According to the earliest records Glamis Castle was originally a hunting lodge owned by the Scottish Crown. Even before the castle was built, this ancient land was the scene of many historical events that have been traced back as far as the Picts’ habitation. It was here that St Fergus began his work of converting the wild, lawless heathens to Christianity, and later the Kings of Scots chose this lush forest as a favoured hunting ground. In 1034 King Malcom II died from battle wounds in the early Glamis Castle, and Macbeth also came to grief, as William Shakespeare’s famous dramatisation reveals. The first recorded granting of the thaneage of Glamis dates from 1264.
The Lyons came into possession of Glamis in 1372, when Robert the II granted the thaneage of Glamis to Sir John Lyon of Forteviot, as a reward for his services rendered to the crown. A royal hunting lodge pre-existed on the site already and was very different from the castle we see today. In 1376, Sir John married Joanna the king’s daughter. Shortly after he was appointed Chamberlain of Scotland, the most important office to the crown.
After his father was murdered, the second Sir John Lyon inherited Glamis, married the great granddaughter of Robert II, and began building the present castle. His son became the first Lord Glamis, and in 1606 the 9th Lord Glamis was created Earl of Kinghorne. Perhaps the toughest time was had by the 3rd Earl, who inherited huge debts, but was determined that his ancestral estate would be restored both decoratively and financially. Through his solid resolve, not only was the castle greatly improved, in some areas completely rebuilt, but he also gained a new charter of peerage and has since been known as Earl of Strathmore and Kinghorne.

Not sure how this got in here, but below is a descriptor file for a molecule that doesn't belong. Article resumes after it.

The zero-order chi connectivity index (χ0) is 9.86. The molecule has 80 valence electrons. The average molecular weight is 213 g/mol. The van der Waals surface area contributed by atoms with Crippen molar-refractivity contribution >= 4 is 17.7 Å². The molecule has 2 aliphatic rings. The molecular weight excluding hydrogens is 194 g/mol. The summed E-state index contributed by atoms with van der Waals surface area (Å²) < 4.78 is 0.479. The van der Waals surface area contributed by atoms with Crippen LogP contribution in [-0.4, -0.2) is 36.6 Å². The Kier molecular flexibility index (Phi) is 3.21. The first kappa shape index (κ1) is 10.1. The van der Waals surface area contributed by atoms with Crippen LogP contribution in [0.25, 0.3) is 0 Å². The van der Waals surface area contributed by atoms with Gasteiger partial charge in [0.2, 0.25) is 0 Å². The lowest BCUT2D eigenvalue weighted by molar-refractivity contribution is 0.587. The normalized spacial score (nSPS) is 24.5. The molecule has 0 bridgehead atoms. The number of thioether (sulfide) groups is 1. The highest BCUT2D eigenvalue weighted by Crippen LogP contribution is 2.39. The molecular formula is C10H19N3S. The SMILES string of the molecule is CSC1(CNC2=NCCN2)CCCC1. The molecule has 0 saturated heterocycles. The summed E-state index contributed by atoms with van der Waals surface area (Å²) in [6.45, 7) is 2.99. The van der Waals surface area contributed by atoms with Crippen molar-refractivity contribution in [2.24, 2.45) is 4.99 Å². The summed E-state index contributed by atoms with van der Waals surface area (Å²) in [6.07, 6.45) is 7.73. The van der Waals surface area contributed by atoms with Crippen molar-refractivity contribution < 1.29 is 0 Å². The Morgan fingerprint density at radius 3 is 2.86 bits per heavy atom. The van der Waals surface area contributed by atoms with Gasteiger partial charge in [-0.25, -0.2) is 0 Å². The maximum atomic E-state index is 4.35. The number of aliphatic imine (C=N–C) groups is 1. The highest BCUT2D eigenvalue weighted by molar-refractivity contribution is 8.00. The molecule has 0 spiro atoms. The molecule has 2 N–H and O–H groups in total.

Sir John Lyon, the 2nd Earl, started construction of the main building after 1400. This is the east wing of the present day castle. Sir John’s decedents have lived at Glamis throughout the centuries, and it remains home to the Lyon family today. Glamis is most famous today as the childhood home to Elizabeth Bowes Lyon, mother of Queen Elizabeth II, and is the birth place of Princess Margaret (1930) who is the first royal baby born in Scotland in over 300 years.
Glamis castle is a splendid example of the `Scottish baronial’ style, an amalgam of the traditional Scottish tower house and the French Renaissance chateau, and is an example of the largely illusionary idea of a Gothic castle represented in French miniatures of the fifteenth century, a filigree of spires and turrets.